Here are the discussion questions that accompany my message, “Set Apart,” from this past weekend at Eastbrook Church, which began our new series on the Ten Commandments entitled “Chiseled.”

Discussion Questions:

  1. When you hear the phrase “Ten Commandments” what do you think of? Why?
  2. This weekend at Eastbrook, we continue our series, “Chiseled,” on the Ten Commandments. This week we focus on the 3rd and 4th commandments found in Exodus 20:7-11. Read these verses out loud and then ask God to speak to you through your study of the Scripture.
  3. In the Ancient Near East – and even today – the name of a person signifies their unique identity. Since this is the case, what is the significance in your mind of “misusing the name of the LORD your God” (Exodus 20:7)?
  4. While this command may include things we immediately think of, like dropping God’s name in a string of profanity, it also includes using God’s identity for purposes that don’t reflect His ways. How have you seen this happen in others or yourself?Read More »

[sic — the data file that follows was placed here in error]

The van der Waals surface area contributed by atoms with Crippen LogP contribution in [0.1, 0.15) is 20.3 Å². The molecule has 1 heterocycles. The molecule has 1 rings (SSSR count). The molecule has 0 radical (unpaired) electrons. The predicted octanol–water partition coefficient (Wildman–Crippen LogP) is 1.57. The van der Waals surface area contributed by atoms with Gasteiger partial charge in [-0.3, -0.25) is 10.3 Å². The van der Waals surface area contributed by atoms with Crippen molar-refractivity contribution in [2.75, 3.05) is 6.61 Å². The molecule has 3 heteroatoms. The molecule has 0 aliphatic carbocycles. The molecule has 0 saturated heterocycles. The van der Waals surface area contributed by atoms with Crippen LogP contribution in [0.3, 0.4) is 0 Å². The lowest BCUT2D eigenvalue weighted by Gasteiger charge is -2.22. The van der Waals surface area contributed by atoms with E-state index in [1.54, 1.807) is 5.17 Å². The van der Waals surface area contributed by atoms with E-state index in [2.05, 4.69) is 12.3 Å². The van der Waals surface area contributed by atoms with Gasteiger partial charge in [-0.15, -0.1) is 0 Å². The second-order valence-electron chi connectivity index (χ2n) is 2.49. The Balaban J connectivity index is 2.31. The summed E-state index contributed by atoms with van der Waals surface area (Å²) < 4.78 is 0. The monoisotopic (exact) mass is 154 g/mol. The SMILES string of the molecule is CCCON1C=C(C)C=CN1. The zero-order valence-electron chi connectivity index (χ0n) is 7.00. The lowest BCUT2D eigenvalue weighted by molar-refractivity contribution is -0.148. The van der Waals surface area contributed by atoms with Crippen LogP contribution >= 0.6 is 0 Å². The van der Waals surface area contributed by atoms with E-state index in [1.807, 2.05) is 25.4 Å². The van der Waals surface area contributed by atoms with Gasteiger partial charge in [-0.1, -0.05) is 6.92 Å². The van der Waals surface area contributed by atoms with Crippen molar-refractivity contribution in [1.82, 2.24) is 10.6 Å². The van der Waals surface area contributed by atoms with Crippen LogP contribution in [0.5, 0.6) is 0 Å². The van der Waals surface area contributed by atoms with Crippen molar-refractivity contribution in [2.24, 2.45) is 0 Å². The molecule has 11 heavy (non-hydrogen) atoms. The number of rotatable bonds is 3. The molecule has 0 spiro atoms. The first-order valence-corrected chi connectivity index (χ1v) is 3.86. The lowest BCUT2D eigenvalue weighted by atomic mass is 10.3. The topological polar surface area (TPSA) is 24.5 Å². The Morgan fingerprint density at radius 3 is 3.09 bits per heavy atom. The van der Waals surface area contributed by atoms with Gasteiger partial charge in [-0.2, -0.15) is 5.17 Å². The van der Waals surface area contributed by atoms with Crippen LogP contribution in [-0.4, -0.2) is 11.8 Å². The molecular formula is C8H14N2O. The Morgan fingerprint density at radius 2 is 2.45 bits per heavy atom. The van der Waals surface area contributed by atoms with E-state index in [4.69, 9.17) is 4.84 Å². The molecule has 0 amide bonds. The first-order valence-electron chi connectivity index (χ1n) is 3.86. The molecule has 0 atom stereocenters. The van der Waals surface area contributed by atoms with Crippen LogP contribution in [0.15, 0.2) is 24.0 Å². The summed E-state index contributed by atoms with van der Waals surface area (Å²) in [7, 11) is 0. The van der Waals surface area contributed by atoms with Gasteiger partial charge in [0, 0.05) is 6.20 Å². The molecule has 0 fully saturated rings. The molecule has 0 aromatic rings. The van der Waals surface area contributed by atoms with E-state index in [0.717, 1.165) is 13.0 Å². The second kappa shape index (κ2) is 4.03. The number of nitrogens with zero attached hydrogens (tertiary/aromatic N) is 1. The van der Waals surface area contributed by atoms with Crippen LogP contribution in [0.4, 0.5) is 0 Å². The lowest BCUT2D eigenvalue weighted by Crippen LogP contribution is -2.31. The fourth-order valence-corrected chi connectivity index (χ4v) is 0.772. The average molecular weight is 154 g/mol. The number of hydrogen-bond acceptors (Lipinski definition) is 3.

Set Apart

Chiseled ThumbThis weekend at Eastbrook Church, I continued our series, “Chiseled,” on the Ten Commandments by looking at the third and fourth commandments from Exodus 20:7-11.

While we may not immediately see a connection between the command about not misusing God’s name and the command about keeping the Sabbath, they have a lot in common. They are both about keeping something as “set apart,” which is a reflection of God being “set apart,” or holy. So, the message was about having set apart words and set apart time.

The outline for the message is below. You can view the message online here or listen to it via our audio podcast here. Access all the messages from the series here. You can also visit Eastbrook Church on VimeoFacebook, Twitter and Instagram.

This series is part three of an occasional series we are doing from Exodus. You can enjoy the first two parts of this extended series on Exodus here:

Read More »